Mendelian Inheritance for freshers
Mendelian inheritance There are two alleles of a gene on different sister chromosomes. Dominant alleles trump recessive alleles phenotypically (what they look like…). Disorders can be linked to a dominant allele or a recessive allele, which can be on an autosomal or sex-linked chromosome.
Autosomal dominant Vertical inheritance: present in every generation Both sexes equally affected and likely to pass on Unaffected individuals produce normal offspring Affected individuals produce 50% affected children
Autosomal recessive Horizontal inheritance: skips generations Both sexes equally affected and likely to pass on Affected individuals produce 50% carriers Carriers produce 50% carriers
X-linked dominant Affected males produce normal males and affected females Affected females produce 50% affected offspring Affects both sexes, but usually more females since males die before birth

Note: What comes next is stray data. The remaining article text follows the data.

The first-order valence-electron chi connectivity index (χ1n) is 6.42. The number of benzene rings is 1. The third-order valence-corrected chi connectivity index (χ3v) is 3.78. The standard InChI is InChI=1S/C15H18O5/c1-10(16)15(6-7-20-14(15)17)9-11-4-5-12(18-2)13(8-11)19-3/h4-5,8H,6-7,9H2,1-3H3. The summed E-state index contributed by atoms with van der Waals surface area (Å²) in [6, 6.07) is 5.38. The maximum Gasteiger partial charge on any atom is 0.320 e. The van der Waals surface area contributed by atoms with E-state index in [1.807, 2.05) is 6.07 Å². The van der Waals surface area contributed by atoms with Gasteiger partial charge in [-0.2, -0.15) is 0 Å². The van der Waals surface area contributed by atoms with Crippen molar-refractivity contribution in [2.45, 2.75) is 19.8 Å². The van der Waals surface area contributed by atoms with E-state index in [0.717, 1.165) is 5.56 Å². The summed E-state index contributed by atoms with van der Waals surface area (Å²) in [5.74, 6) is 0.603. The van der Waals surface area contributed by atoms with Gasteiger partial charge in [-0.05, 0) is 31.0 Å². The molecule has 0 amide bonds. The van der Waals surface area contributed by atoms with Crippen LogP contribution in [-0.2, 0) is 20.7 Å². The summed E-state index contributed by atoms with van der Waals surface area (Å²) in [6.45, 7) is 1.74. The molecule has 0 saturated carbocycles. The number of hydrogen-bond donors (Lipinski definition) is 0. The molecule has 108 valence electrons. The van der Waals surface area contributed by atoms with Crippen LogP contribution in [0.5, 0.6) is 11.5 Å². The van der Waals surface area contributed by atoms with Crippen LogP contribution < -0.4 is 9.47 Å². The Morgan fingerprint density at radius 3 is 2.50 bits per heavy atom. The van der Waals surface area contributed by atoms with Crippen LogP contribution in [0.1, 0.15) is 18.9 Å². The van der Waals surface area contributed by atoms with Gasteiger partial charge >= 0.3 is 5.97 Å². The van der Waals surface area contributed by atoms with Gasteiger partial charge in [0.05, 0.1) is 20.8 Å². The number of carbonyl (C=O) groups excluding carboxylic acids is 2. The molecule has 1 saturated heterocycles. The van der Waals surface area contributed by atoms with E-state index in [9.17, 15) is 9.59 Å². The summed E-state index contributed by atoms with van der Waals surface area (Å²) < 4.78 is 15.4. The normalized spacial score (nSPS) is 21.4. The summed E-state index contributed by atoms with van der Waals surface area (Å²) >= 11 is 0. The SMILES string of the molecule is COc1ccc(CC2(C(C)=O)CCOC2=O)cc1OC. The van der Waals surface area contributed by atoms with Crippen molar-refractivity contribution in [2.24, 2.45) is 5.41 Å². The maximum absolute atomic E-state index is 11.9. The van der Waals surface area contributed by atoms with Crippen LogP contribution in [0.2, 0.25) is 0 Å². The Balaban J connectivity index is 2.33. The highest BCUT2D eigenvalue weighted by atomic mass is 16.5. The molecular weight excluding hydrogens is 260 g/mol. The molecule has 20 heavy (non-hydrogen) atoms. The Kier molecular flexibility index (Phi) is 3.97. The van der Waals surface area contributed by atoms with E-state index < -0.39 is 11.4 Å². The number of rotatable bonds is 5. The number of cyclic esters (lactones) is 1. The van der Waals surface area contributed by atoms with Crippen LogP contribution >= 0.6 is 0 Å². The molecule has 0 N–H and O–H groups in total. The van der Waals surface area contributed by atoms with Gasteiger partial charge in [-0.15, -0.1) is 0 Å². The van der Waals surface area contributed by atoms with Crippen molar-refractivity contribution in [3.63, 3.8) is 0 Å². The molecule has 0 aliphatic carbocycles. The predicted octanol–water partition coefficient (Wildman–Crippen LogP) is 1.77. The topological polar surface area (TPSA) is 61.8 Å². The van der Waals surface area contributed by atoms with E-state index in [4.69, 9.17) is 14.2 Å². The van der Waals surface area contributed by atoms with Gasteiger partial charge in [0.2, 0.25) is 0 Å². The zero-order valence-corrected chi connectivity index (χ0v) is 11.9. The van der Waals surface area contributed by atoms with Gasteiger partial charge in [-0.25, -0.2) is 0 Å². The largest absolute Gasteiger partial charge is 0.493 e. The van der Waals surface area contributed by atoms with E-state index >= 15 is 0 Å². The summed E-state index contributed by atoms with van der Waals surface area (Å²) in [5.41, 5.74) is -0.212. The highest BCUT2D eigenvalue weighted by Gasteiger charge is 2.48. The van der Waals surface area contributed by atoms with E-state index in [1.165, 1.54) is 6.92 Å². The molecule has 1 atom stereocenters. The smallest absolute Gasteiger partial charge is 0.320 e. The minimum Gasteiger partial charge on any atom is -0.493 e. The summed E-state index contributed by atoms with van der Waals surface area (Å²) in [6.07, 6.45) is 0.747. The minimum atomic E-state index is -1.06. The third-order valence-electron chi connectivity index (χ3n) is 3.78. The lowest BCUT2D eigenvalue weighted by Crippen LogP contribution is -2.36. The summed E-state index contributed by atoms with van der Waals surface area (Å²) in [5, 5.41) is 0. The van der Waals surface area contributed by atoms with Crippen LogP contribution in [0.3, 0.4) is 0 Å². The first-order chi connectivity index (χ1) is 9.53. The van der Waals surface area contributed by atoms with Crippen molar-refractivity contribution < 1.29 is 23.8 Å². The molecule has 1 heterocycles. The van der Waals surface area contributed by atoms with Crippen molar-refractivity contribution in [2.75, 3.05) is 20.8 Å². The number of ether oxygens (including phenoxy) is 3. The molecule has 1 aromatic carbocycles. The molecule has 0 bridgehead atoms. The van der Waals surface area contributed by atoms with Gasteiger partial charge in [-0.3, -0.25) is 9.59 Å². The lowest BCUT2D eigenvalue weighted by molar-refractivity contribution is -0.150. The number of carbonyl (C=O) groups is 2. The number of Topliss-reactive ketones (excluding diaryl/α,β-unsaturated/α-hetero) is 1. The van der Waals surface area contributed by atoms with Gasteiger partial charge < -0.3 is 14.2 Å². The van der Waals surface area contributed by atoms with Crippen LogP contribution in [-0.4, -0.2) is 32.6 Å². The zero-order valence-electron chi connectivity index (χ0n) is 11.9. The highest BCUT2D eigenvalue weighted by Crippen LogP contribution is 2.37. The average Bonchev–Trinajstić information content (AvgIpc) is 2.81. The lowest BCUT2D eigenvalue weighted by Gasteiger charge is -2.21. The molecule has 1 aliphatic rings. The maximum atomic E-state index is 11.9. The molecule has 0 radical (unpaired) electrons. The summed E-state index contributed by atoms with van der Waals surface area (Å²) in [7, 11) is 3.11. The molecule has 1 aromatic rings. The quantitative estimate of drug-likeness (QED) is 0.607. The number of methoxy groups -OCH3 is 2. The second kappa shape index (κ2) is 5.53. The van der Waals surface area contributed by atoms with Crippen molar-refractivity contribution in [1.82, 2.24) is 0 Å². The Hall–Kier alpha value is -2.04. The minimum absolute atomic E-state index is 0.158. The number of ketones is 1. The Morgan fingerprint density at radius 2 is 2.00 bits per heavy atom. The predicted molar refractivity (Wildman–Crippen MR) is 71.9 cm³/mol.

X-linked recessive Affects mainly males Affected males are usually born from unaffected parents Disease is usually transmitted by a female carrier No male-male transmission
Y-linked Affects males only Affected male produces all affected males
Complications to Mendelian inheritance • Genomic imprinting • Differential expression depending on parental origin (i.e. is either maternal or paternal) • E.g. Prader-Willie, Angelman • Polygenic inheritance • Condition affected by many genes at different loci • Varying clinical presentations • Multi-factorial disorder • Disorder due to a combination of genetic and environmental factors • Mitochondrial inheritance • Inherited from female only, DNA in mitochondria